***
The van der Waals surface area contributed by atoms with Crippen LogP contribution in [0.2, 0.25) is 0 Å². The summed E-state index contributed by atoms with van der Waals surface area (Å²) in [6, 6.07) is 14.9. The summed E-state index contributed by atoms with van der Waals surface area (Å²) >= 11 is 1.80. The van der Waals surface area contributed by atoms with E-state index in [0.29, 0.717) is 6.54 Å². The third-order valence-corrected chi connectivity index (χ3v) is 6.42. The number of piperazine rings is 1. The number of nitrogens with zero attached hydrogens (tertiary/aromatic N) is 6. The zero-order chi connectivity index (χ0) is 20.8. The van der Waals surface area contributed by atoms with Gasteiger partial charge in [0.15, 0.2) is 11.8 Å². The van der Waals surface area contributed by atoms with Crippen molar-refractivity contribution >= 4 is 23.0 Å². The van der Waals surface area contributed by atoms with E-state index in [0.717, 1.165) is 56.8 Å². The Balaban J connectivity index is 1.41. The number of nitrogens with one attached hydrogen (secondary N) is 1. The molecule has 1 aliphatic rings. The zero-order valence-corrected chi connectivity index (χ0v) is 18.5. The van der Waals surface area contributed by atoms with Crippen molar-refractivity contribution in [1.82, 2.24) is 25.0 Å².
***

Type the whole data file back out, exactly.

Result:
The van der Waals surface area contributed by atoms with Crippen LogP contribution in [0.2, 0.25) is 0 Å². The summed E-state index contributed by atoms with van der Waals surface area (Å²) in [6, 6.07) is 14.9. The summed E-state index contributed by atoms with van der Waals surface area (Å²) >= 11 is 1.80. The van der Waals surface area contributed by atoms with E-state index in [0.29, 0.717) is 6.54 Å². The third-order valence-corrected chi connectivity index (χ3v) is 6.42. The number of piperazine rings is 1. The number of nitrogens with zero attached hydrogens (tertiary/aromatic N) is 6. The zero-order chi connectivity index (χ0) is 20.8. The van der Waals surface area contributed by atoms with Gasteiger partial charge in [0.15, 0.2) is 11.8 Å². The van der Waals surface area contributed by atoms with Crippen molar-refractivity contribution >= 4 is 23.0 Å². The van der Waals surface area contributed by atoms with E-state index in [0.717, 1.165) is 56.8 Å². The Balaban J connectivity index is 1.41. The number of nitrogens with one attached hydrogen (secondary N) is 1. The molecule has 1 aliphatic rings. The zero-order valence-corrected chi connectivity index (χ0v) is 18.5. The van der Waals surface area contributed by atoms with Crippen molar-refractivity contribution in [1.82, 2.24) is 25.0 Å².